Rail check: Taipei-Kaoshiung

FIRST IMPRESSIONS: Taiwan can be disorganised, dirty and sometimes downright chaotic – growing as it has from agricultural society to high-tech leader in a single generation. But the island’s shiny new high-speed railway shows none of these faults.

On its own purpose-built US$16 billion track, the sleek 300km/h bullet train slices with indifference through sprawling suburbs and grimy industrial zones, flashing over crowded freeways and surging past trains as if they were standing still. In fact, there are even complaints that the Taiwan High Speed Rail Corp (THSRC) has taken this air of aloofness a little too far, by failing to offer in-town ticket sales and skimping on connections to local transport.

The single line runs down the west coast of Taiwan from Taipei in the north to Kaohsiung in the south, with a stop at Taichung. Some trains also call at Hsinchu, Tainan and other stations. The service runs from 0630 to approximately 2200, with three to five trains per hour in each direction. From Taipei to Kaohsiung it takes from 90 minutes to two hours, depending on the number of stops.

It’s common to see HSR (high-speed rail) cars running near-empty at off-peak times. As a result, THSRC is losing money. Some travellers have complained about the difficulty of last-minute ticket purchasing, and poor public transport links to HSR stations. This is significant because most stations are far from the city centres.

I experienced this for myself when I travelled from Kaohsiung International Airport to the city’s HSR station in the northern suburb of Zuoying. Despite Kaohsiung being Taiwan’s second largest city, the only public shuttle service between its two most prestigious transport terminals is a slow and ancient city bus. Fortunately, there will soon be a new subway line covering the route, and metered taxis are available. Nevertheless, this kind of glaring gap in the service suggests a failure to understand that there’s no point hurtling along at 300km/h if the last 15km of the journey takes an hour. In its defence, the THSRC  is gradually building up a free bus service from most stations to city centres, and blames government regulations for the transport issues.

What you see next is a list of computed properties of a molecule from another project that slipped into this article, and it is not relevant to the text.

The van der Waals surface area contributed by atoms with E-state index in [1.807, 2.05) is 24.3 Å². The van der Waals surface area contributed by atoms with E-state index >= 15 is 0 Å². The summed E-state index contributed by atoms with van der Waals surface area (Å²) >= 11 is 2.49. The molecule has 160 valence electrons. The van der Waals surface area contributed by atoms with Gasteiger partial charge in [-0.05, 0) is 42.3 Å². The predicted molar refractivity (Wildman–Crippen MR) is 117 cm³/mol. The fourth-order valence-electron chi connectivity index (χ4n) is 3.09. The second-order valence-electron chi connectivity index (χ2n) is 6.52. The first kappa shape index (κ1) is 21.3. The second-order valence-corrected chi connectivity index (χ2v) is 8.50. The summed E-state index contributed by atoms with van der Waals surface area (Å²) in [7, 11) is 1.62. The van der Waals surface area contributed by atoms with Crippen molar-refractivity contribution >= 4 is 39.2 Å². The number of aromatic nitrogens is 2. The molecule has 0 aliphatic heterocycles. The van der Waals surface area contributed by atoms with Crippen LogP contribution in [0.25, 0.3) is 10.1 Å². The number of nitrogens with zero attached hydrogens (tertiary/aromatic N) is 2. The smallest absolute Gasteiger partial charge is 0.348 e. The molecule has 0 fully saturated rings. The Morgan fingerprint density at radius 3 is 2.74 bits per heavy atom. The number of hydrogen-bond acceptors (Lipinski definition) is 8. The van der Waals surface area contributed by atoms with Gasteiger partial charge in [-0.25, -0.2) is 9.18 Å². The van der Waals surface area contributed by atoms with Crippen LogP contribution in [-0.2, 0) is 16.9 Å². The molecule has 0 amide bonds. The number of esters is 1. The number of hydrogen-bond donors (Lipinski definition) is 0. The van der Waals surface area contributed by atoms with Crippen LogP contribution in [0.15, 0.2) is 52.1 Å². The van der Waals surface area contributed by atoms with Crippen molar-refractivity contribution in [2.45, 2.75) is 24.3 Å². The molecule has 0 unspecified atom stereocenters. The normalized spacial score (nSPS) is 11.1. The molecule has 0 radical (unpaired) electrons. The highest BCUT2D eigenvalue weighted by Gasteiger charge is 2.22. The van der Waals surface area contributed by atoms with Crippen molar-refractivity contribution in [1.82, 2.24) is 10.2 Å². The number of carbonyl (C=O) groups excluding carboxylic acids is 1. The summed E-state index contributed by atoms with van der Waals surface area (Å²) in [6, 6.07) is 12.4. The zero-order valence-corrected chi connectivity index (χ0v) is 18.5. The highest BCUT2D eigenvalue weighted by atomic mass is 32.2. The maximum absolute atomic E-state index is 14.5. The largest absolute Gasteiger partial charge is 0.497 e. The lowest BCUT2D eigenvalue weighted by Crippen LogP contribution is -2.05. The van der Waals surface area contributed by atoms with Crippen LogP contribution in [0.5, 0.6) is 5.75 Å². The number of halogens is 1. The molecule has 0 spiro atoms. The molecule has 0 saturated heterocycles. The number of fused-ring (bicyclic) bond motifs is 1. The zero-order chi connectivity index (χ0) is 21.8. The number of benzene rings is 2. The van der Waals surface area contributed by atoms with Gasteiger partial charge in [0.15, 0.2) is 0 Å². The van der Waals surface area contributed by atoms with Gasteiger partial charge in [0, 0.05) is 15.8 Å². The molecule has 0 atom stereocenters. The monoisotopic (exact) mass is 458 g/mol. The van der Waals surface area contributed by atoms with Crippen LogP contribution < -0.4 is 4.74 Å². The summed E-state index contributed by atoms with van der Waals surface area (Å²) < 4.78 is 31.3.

THE SEAT: Standard Class has five seats across, while in Business Class there are four. The reclinable seats are comfortable, although the Business Class accommodation isn’t as sumptuous as a decent airline’s front cabin. The feeling onboard though is far less claustrophobic than air travel, with more legroom in Economy Class and freedom to stroll along the wide aisles whenever you like.

THE JOURNEY: The ride is astonishingly smooth and quiet for a vehicle which is moving faster than a jet airliner at takeoff. The English-speaking staff trundle a trolley with reasonably priced drinks and snacks through the train after each stop – small lunchboxes are also sold at meal times. Business Class travellers get a free drink and snack, plus a 110-volt socket in the seat arm for laptops and the like. Reports of wireless internet onboard are incorrect, however. Be warned that making mobile calls can be frustrating at times as there are 50km of tunnels on the 345-kilometre route.

PRICE: Between Taipei and Kaohsiung (Zuoying), NT$2,440 (US$75) in Business Class, NT$1,490 (US$46) in Standard Class (20 percent discount may be available for Standard Class tickets bought at stations on departure day).

VERDICT: A fast, efficient and stress-free alternative to other means of transport. Far better than driving, unless you are travelling less than 100km, or your destination is very far from an HSR station perhaps. Door-to-door travel time is comparable to air travel. Check local transport to and from HSR stations before you depart, however, as options may be limited.

CONTACT: Book tickets up to two weeks in advance, online at www.thsrc.com.tw, by telephone 886 2 4066 5678 (from 0900 to 2100) or buy them at the station.

Simon Burns


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